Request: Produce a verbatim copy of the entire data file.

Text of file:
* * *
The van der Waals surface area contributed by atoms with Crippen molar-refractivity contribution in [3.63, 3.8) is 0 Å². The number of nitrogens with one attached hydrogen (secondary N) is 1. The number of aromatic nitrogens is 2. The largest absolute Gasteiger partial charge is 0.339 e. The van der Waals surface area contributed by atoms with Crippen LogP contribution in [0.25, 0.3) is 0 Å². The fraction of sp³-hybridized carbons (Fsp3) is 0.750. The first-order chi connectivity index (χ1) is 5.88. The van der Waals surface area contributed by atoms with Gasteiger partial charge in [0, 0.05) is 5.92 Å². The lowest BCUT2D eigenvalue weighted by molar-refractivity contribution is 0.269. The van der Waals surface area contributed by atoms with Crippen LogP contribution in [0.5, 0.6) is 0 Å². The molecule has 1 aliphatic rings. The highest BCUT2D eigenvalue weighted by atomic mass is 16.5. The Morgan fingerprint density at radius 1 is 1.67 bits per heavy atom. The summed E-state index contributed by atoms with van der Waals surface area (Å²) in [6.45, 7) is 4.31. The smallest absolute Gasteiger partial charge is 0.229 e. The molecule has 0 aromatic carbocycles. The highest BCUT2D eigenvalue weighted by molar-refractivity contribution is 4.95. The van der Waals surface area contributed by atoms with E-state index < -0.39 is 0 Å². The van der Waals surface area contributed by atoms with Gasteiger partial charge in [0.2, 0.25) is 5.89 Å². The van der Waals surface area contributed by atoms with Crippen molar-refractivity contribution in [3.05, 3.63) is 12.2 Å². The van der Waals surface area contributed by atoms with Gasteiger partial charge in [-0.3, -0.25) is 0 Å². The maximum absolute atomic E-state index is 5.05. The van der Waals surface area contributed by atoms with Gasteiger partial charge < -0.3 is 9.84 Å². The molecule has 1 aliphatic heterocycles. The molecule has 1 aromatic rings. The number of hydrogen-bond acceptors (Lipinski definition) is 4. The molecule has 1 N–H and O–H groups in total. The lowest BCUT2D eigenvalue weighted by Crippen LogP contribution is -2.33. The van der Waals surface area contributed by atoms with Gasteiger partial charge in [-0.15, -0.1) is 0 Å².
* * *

The van der Waals surface area contributed by atoms with Crippen molar-refractivity contribution in [3.63, 3.8) is 0 Å². The number of nitrogens with one attached hydrogen (secondary N) is 1. The number of aromatic nitrogens is 2. The largest absolute Gasteiger partial charge is 0.339 e. The van der Waals surface area contributed by atoms with Crippen LogP contribution in [0.25, 0.3) is 0 Å². The fraction of sp³-hybridized carbons (Fsp3) is 0.750. The first-order chi connectivity index (χ1) is 5.88. The van der Waals surface area contributed by atoms with Gasteiger partial charge in [0, 0.05) is 5.92 Å². The lowest BCUT2D eigenvalue weighted by molar-refractivity contribution is 0.269. The van der Waals surface area contributed by atoms with Crippen LogP contribution in [0.5, 0.6) is 0 Å². The molecule has 1 aliphatic rings. The highest BCUT2D eigenvalue weighted by atomic mass is 16.5. The Morgan fingerprint density at radius 1 is 1.67 bits per heavy atom. The summed E-state index contributed by atoms with van der Waals surface area (Å²) in [6.45, 7) is 4.31. The smallest absolute Gasteiger partial charge is 0.229 e. The molecule has 0 aromatic carbocycles. The highest BCUT2D eigenvalue weighted by molar-refractivity contribution is 4.95. The van der Waals surface area contributed by atoms with E-state index < -0.39 is 0 Å². The van der Waals surface area contributed by atoms with Gasteiger partial charge in [0.2, 0.25) is 5.89 Å². The van der Waals surface area contributed by atoms with Crippen molar-refractivity contribution in [3.05, 3.63) is 12.2 Å². The van der Waals surface area contributed by atoms with Gasteiger partial charge in [-0.3, -0.25) is 0 Å². The maximum absolute atomic E-state index is 5.05. The van der Waals surface area contributed by atoms with Gasteiger partial charge < -0.3 is 9.84 Å². The molecule has 1 aliphatic heterocycles. The molecule has 1 aromatic rings. The number of hydrogen-bond acceptors (Lipinski definition) is 4. The molecule has 1 N–H and O–H groups in total. The lowest BCUT2D eigenvalue weighted by Crippen LogP contribution is -2.33. The van der Waals surface area contributed by atoms with Gasteiger partial charge in [-0.15, -0.1) is 0 Å².